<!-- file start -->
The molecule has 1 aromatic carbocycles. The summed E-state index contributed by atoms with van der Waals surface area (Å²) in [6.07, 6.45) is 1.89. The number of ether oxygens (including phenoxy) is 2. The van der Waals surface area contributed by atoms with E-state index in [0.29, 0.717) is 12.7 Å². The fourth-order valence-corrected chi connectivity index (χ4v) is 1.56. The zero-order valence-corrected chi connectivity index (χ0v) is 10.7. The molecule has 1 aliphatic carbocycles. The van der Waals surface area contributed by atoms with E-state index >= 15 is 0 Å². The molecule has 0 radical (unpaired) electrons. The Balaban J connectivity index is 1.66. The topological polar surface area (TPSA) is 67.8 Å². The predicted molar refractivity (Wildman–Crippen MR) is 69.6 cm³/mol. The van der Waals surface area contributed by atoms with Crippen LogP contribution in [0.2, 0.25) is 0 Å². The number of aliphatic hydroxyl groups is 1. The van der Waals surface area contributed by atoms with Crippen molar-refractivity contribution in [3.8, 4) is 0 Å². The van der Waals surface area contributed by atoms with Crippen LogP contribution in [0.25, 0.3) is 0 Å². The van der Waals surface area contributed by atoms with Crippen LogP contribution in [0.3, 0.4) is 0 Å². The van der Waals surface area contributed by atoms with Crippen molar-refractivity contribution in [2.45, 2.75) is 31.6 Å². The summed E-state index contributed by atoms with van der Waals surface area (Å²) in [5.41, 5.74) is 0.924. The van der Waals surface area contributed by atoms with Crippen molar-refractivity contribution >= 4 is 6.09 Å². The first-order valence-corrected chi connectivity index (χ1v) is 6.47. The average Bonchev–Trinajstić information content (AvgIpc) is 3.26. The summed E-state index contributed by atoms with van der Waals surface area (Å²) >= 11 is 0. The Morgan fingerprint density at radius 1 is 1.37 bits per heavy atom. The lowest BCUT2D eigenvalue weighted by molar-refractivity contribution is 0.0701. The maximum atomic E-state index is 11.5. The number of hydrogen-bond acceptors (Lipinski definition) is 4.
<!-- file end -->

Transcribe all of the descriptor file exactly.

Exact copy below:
The molecule has 1 aromatic carbocycles. The summed E-state index contributed by atoms with van der Waals surface area (Å²) in [6.07, 6.45) is 1.89. The number of ether oxygens (including phenoxy) is 2. The van der Waals surface area contributed by atoms with E-state index in [0.29, 0.717) is 12.7 Å². The fourth-order valence-corrected chi connectivity index (χ4v) is 1.56. The zero-order valence-corrected chi connectivity index (χ0v) is 10.7. The molecule has 1 aliphatic carbocycles. The van der Waals surface area contributed by atoms with E-state index >= 15 is 0 Å². The molecule has 0 radical (unpaired) electrons. The Balaban J connectivity index is 1.66. The topological polar surface area (TPSA) is 67.8 Å². The predicted molar refractivity (Wildman–Crippen MR) is 69.6 cm³/mol. The van der Waals surface area contributed by atoms with Crippen LogP contribution in [0.2, 0.25) is 0 Å². The number of aliphatic hydroxyl groups is 1. The van der Waals surface area contributed by atoms with Crippen molar-refractivity contribution in [3.8, 4) is 0 Å². The van der Waals surface area contributed by atoms with Crippen LogP contribution in [0.25, 0.3) is 0 Å². The van der Waals surface area contributed by atoms with Crippen LogP contribution in [0.3, 0.4) is 0 Å². The van der Waals surface area contributed by atoms with Crippen molar-refractivity contribution in [2.45, 2.75) is 31.6 Å². The summed E-state index contributed by atoms with van der Waals surface area (Å²) in [5.41, 5.74) is 0.924. The van der Waals surface area contributed by atoms with Crippen molar-refractivity contribution >= 4 is 6.09 Å². The first-order valence-corrected chi connectivity index (χ1v) is 6.47. The average Bonchev–Trinajstić information content (AvgIpc) is 3.26. The summed E-state index contributed by atoms with van der Waals surface area (Å²) >= 11 is 0. The Morgan fingerprint density at radius 1 is 1.37 bits per heavy atom. The lowest BCUT2D eigenvalue weighted by molar-refractivity contribution is 0.0701. The maximum atomic E-state index is 11.5. The number of hydrogen-bond acceptors (Lipinski definition) is 4.